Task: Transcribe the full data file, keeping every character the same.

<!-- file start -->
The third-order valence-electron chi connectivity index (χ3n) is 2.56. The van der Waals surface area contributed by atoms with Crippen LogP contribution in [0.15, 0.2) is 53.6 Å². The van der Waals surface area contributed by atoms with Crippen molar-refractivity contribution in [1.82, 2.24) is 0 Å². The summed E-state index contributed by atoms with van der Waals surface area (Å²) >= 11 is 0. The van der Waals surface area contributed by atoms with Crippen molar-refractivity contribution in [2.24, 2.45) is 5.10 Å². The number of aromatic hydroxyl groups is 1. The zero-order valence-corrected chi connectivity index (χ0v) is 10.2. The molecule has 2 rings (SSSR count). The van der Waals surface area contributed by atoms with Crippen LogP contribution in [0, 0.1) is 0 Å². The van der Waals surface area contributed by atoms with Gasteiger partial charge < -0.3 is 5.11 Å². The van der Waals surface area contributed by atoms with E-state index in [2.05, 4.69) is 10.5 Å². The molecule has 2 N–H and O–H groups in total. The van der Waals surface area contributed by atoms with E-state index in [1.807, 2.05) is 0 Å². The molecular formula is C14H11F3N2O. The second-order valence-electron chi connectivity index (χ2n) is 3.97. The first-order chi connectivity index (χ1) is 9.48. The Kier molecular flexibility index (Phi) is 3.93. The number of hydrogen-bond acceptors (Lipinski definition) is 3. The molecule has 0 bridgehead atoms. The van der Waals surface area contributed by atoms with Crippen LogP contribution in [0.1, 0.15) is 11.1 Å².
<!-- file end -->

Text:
The third-order valence-electron chi connectivity index (χ3n) is 2.56. The van der Waals surface area contributed by atoms with Crippen LogP contribution in [0.15, 0.2) is 53.6 Å². The van der Waals surface area contributed by atoms with Crippen molar-refractivity contribution in [1.82, 2.24) is 0 Å². The summed E-state index contributed by atoms with van der Waals surface area (Å²) >= 11 is 0. The van der Waals surface area contributed by atoms with Crippen molar-refractivity contribution in [2.24, 2.45) is 5.10 Å². The number of aromatic hydroxyl groups is 1. The zero-order valence-corrected chi connectivity index (χ0v) is 10.2. The molecule has 2 rings (SSSR count). The van der Waals surface area contributed by atoms with Crippen LogP contribution in [0, 0.1) is 0 Å². The van der Waals surface area contributed by atoms with Gasteiger partial charge < -0.3 is 5.11 Å². The van der Waals surface area contributed by atoms with E-state index in [2.05, 4.69) is 10.5 Å². The molecule has 2 N–H and O–H groups in total. The van der Waals surface area contributed by atoms with E-state index in [1.807, 2.05) is 0 Å². The molecular formula is C14H11F3N2O. The second-order valence-electron chi connectivity index (χ2n) is 3.97. The first-order chi connectivity index (χ1) is 9.48. The Kier molecular flexibility index (Phi) is 3.93. The number of hydrogen-bond acceptors (Lipinski definition) is 3. The molecule has 0 bridgehead atoms. The van der Waals surface area contributed by atoms with Crippen LogP contribution in [0.1, 0.15) is 11.1 Å².